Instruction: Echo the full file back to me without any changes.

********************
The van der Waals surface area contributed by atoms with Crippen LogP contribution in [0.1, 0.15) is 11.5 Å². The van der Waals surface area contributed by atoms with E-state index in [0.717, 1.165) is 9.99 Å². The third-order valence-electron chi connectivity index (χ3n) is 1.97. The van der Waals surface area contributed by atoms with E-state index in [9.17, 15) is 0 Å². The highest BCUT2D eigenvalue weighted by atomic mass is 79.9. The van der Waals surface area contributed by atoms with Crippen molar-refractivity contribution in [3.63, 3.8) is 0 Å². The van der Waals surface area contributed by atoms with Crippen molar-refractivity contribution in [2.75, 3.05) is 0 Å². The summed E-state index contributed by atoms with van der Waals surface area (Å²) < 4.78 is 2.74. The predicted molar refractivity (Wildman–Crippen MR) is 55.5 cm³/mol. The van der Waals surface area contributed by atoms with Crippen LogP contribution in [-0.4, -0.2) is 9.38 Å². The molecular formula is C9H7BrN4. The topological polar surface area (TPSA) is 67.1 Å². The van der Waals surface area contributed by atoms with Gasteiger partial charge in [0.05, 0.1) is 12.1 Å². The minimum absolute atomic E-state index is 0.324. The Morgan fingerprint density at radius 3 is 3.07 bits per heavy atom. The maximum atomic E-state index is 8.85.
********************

The van der Waals surface area contributed by atoms with Crippen LogP contribution in [0.1, 0.15) is 11.5 Å². The van der Waals surface area contributed by atoms with E-state index in [0.717, 1.165) is 9.99 Å². The third-order valence-electron chi connectivity index (χ3n) is 1.97. The van der Waals surface area contributed by atoms with E-state index in [9.17, 15) is 0 Å². The highest BCUT2D eigenvalue weighted by atomic mass is 79.9. The van der Waals surface area contributed by atoms with Crippen molar-refractivity contribution in [3.63, 3.8) is 0 Å². The van der Waals surface area contributed by atoms with Crippen molar-refractivity contribution in [2.75, 3.05) is 0 Å². The summed E-state index contributed by atoms with van der Waals surface area (Å²) < 4.78 is 2.74. The predicted molar refractivity (Wildman–Crippen MR) is 55.5 cm³/mol. The van der Waals surface area contributed by atoms with Crippen LogP contribution in [-0.4, -0.2) is 9.38 Å². The molecular formula is C9H7BrN4. The topological polar surface area (TPSA) is 67.1 Å². The van der Waals surface area contributed by atoms with Gasteiger partial charge in [0.05, 0.1) is 12.1 Å². The minimum absolute atomic E-state index is 0.324. The Morgan fingerprint density at radius 3 is 3.07 bits per heavy atom. The maximum atomic E-state index is 8.85.